Expanded view: Longtime Lexington arts leaders on the state of area arts

In my column in the 2012-13 Arts Preview section of the Sept. 9 Lexington Herald-Leader, a handful of Lexington arts leaders who have been serving 15 years or more offered their opinions on how the arts have changed in the area over the last decade and a half and the current state of the arts. Of course, the print edition offered limited space for responses, but as we have said before, the web is a different story. So here are the unedited replies.

Jeanie Kahnke, vice-president of communications for the Muhammed Ali Center, and Everett McCorvey, University of Kentucky voice professor, lead children in the village of Dondon, Haiti, in singing “He’s Got the Whole World in His Hands.” Herald-Leader staff photos by Rich Copley.

I am going to start with University of Kentucky voice professor and director of the UK Opera Theatre Everett McCorvey, because he answered in the body of the questions I posed, so it will let you know what everyone was responding to.

Q: This year, I was interested in hearing from folks who have been active here for a long time to get your impressions of how the arts in Central Kentucky have changed and stayed the same.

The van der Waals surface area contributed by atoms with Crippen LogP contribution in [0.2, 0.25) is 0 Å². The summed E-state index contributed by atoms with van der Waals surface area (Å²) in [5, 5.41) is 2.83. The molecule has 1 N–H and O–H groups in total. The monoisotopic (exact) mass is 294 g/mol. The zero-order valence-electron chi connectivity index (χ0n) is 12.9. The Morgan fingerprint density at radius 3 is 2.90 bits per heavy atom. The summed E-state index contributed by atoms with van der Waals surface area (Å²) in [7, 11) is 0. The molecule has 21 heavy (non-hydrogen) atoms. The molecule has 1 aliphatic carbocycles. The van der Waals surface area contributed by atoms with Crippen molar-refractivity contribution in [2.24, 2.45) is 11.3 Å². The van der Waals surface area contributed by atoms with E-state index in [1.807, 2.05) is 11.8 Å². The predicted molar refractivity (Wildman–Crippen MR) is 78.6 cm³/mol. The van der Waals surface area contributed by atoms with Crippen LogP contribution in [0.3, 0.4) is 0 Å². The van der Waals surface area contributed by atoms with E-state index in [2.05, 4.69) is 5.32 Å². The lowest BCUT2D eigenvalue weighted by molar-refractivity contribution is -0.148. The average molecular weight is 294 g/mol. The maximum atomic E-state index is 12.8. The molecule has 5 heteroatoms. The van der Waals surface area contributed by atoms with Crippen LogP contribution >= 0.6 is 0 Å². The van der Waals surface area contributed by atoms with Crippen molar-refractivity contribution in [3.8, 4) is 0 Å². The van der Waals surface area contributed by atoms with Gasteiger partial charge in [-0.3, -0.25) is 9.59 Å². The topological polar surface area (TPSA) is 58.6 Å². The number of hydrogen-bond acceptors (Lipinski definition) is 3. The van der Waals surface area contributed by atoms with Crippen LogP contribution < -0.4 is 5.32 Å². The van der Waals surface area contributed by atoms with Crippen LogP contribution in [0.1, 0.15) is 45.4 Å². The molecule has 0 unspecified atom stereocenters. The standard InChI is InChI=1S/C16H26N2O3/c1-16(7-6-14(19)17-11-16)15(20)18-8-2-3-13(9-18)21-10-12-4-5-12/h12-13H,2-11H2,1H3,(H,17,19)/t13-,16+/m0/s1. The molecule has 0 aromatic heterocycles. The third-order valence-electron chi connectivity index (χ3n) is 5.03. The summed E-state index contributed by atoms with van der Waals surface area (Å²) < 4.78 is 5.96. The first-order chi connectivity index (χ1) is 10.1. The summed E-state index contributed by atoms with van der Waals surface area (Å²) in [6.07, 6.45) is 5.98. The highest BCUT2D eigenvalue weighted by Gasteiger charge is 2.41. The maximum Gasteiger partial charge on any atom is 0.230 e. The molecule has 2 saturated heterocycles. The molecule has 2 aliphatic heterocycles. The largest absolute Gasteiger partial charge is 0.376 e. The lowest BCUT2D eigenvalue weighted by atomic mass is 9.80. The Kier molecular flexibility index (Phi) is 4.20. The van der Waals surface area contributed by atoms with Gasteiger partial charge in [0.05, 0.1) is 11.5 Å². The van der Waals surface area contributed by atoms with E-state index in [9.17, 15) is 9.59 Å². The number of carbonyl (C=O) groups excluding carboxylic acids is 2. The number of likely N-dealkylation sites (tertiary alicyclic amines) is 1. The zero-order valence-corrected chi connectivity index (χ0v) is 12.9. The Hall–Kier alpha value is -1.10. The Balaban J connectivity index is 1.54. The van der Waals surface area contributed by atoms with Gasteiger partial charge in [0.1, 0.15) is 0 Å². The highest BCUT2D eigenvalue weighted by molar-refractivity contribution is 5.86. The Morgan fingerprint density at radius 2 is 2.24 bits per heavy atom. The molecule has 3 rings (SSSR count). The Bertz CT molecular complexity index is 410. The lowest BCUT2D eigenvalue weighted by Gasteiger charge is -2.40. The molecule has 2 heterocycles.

A: I love Kentucky and the appreciation for the arts. There are so many talented artists in our midst and it’s great to be in a city that supports artists and their work.

Q: What sorts of things have happened you never thought you’d see, or maybe you wish you’d never seen?

A: For me the Opening and Closing Ceremonies for the Alltech FEI 2010 World Equestrian Games were amazing. I never thought that I would have the opportunity to serve as the Executive Producer of a world event. I was very honored to have been asked. I was equally as proud of the local artists, technicians, businesses and volunteers who we were able to engage to perform and participate in the Opening and Closing Ceremonies. Everyone stepped up to the plate in an amazing way. It was a memorable event.

Q: What has been most surprising, affirming or disturbing?

A: When I arrived in Lexington, I was told by someone … “Everett this town will never support opera! Go somewhere while you are still young that will support opera.”  I’m happy to say that this person was wrong! Lexington truly is an opera town. UK Opera Theatre was recently recognized by the Richard Tucker Foundation of New York as one of the top twenty opera training programs in the country for young singers. Pretty amazing!

Q: What is the state of the arts in the Lexington area, from your perspective?